This is a revised application for a K23 Career Development award for Dr. Amit Shah, Assistant Professor of Epidemiology and Medicine at Emory University, and preventive cardiologist at the Atlanta VA Medical Center. Dr. Shah is establishing himself as a young investigator in patient-oriented clinical research. This K23 will provide Dr. Shah with support necessary to accomplish the following goals: (1) to become an expert in signal processing of electrocardiogram (ECG) data, including the use of custom and commercial software to derive heart rate variability (HRV), T-wave alternans (TWA), and spatial QRS-T angle (SA); (2) learn, through formal didactics and hands on experience, the necessary skills to evaluate genetic and ischemic determinants of arrhythmia risk due to acute emotional stress; and (3) learn core clinical research skills to plan and execute patient-oriented studies, including hands-on training with patients in the clinical research lab. Dr. Shah has assembled a mentoring team comprised of a primary mentor, Dr. Viola Vaccarino, Chair of Epidemiology, and renown expert on psychological risk factors of heart disease, and 2 co-mentors who are long-standing collaborators with Dr. Vaccarino, including Dr. Rachel Lampert, a Yale electrophysiologist who is an expert in emotional determinants of arrhythmia, and Dr. J Douglas Bremner (co-mentor), an Emory psychiatrist and radiologist with expertise in nuclear imaging and traumatic stress. The epidemiology, mechanisms, and therapies for emotionally-triggered arrhythmia are difficult to study because many ventricular arrhythmias are fatal. As a solution to this conundrum, Dr. Shah proposes to study surrogate ECG markers of arrhythmia during laboratory-induced acute mental stress in a large study of nearly 1,000 CHD patients led by his mentor, Dr. Vaccarino (R01 HL109413), and advisor, Dr. Quyyumi (P01 HL101398). In this well-characterized, genotyped and phenotyped cohort, he will study the relationships of autonomic modulation during stress and mental stress ischemia with arrhythmia risk during stress (T-wave alternans and spatial QRS-T angle) in Aim 1. Specifically, he will evaluate to what extent electrical instability may develop due to parasympathetic withdrawal (reduced HRV), and sympathetic activation (increased norepinephrine and vasoconstriction). To assess potential molecular targets and better risk stratify high-risk subjects, he will study select adrenergic/cholinergic genetic receptor polymorphisms that may influence electrical instability during mental stress (Aim 2). Finally, in aim 3, he will evaluate the prognostic value of stress reactivity based on autonomic and electrophysiologic measures under study towards major adverse cardiac events and death. Overall, this research will form the basis for larger studies that systematically evaluate risk prediction strategies and possible treatments such as cognitive therapy and biofeedback in CHD patients.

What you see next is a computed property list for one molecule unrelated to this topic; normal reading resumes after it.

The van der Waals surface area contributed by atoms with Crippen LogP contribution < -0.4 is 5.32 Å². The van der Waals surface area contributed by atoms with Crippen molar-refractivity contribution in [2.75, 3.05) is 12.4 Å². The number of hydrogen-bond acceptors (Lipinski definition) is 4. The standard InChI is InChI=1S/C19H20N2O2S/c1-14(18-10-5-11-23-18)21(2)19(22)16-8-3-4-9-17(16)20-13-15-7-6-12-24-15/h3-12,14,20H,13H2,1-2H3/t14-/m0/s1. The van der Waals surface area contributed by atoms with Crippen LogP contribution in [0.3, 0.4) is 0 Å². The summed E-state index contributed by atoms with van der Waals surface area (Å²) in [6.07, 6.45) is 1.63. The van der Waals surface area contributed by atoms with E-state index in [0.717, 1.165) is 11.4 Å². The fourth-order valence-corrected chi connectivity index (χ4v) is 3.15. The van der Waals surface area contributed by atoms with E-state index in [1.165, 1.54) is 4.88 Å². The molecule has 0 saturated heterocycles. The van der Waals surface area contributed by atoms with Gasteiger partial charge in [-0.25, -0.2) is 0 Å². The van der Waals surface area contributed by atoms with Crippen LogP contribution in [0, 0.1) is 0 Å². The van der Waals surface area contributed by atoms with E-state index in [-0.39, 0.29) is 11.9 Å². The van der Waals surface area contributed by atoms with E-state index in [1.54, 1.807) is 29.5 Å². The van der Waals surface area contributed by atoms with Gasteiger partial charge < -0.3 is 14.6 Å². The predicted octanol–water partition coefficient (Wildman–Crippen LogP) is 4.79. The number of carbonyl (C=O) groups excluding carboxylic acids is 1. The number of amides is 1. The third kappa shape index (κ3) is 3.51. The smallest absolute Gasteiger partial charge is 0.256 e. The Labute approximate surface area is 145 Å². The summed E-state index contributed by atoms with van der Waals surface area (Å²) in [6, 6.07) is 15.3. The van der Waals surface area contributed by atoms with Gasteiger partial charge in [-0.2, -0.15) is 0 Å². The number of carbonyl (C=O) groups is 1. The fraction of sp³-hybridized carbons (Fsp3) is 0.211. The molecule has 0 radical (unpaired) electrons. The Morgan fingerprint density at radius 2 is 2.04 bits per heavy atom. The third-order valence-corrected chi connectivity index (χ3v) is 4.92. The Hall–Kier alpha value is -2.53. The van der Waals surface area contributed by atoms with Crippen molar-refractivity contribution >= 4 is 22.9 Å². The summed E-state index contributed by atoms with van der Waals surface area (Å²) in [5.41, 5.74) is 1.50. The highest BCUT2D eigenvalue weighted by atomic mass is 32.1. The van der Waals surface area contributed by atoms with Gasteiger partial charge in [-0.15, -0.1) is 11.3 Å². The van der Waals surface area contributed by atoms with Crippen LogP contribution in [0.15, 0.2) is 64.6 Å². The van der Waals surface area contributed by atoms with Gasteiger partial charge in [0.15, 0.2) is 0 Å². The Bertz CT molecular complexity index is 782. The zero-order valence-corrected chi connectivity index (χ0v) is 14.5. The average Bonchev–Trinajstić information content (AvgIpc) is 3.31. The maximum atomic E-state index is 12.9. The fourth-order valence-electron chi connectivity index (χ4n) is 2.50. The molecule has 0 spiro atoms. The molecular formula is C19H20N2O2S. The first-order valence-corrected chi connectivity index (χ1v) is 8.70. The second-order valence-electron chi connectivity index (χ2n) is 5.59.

Psychological stress is common amongst patients with coronary heart disease (CHD), and may be a major risk factor for ventricular arrhythmias and death. Psychological stress may have significant autonomic effects (sympathetic arousal, vagal withdrawal) and lead to ischemia, electrophysiologic instability, and ultimately increased risk of arrhythmia and death. Some patients may also have a genetic predisposition for arrhythmia, and based on this, qualify for certain therapies. Elucidation of the mechanisms by which psychological stress may lead to arrhythmia is an important step towards risk stratifying CHD patients and finding effective treatments.
|Sullivan, Samaah; Kelli, Heval M; Hammadah, Muhammad et al. (2018) Neighborhood poverty and hemodynamic, neuroendocrine, and immune response to acute stress among patients with coronary artery disease. Psychoneuroendocrinology 100:145-155|
|Mehta, Puja K; Hermel, Melody; Nelson, Michael D et al. (2018) Mental stress peripheral vascular reactivity is elevated in women with coronary vascular dysfunction: Results from the NHLBI-sponsored Cardiac Autonomic Nervous System (CANS) study. Int J Cardiol 251:8-13|
|Harzand, Arash; Witbrodt, Bradley; Davis-Watts, Michelle L et al. (2018) Feasibility of a Smartphone-enabled Cardiac Rehabilitation Program in Male Veterans With Previous Clinical Evidence of Coronary Heart Disease. Am J Cardiol 122:1471-1476|
|Reinertsen, Erik; Shashikumar, Supreeth P; Shah, Amit J et al. (2018) Multiscale network dynamics between heart rate and locomotor activity are altered in schizophrenia. Physiol Meas 39:115001|
|Shah, Amit; Chen, Chuqing; Campanella, Carolina et al. (2018) Brain correlates of stress-induced peripheral vasoconstriction in patients with cardiovascular disease. Psychophysiology :e13291|
|Vaccarino, Viola; Sullivan, Samaah; Hammadah, Muhammad et al. (2018) Mental Stress-Induced-Myocardial Ischemia in Young Patients With Recent Myocardial Infarction: Sex Differences and Mechanisms. Circulation 137:794-805|
|Sullivan, Samaah; Hammadah, Muhammad; Al Mheid, Ibhar et al. (2018) Sex Differences in Hemodynamic and Microvascular Mechanisms of Myocardial Ischemia Induced by Mental Stress. Arterioscler Thromb Vasc Biol 38:473-480|
|Huang, Minxuan; Shah, Amit; Su, Shaoyong et al. (2018) Association of Depressive Symptoms and Heart Rate Variability in Vietnam War-Era Twins: A Longitudinal Twin Difference Study. JAMA Psychiatry 75:705-712|
|Isakadze, Nino; Soliman, Elsayed Z; Vaccarino, Viola et al. (2018) Association of positive well-being with reduced cardiac repolarization abnormalities in the First National Health and Nutrition Examination Survey. Int J Cardiol 265:246-250|
|Reinertsen, Erik; Nemati, Shamim; Vest, Adriana N et al. (2017) Heart rate-based window segmentation improves accuracy of classifying posttraumatic stress disorder using heart rate variability measures. Physiol Meas 38:1061-1076|
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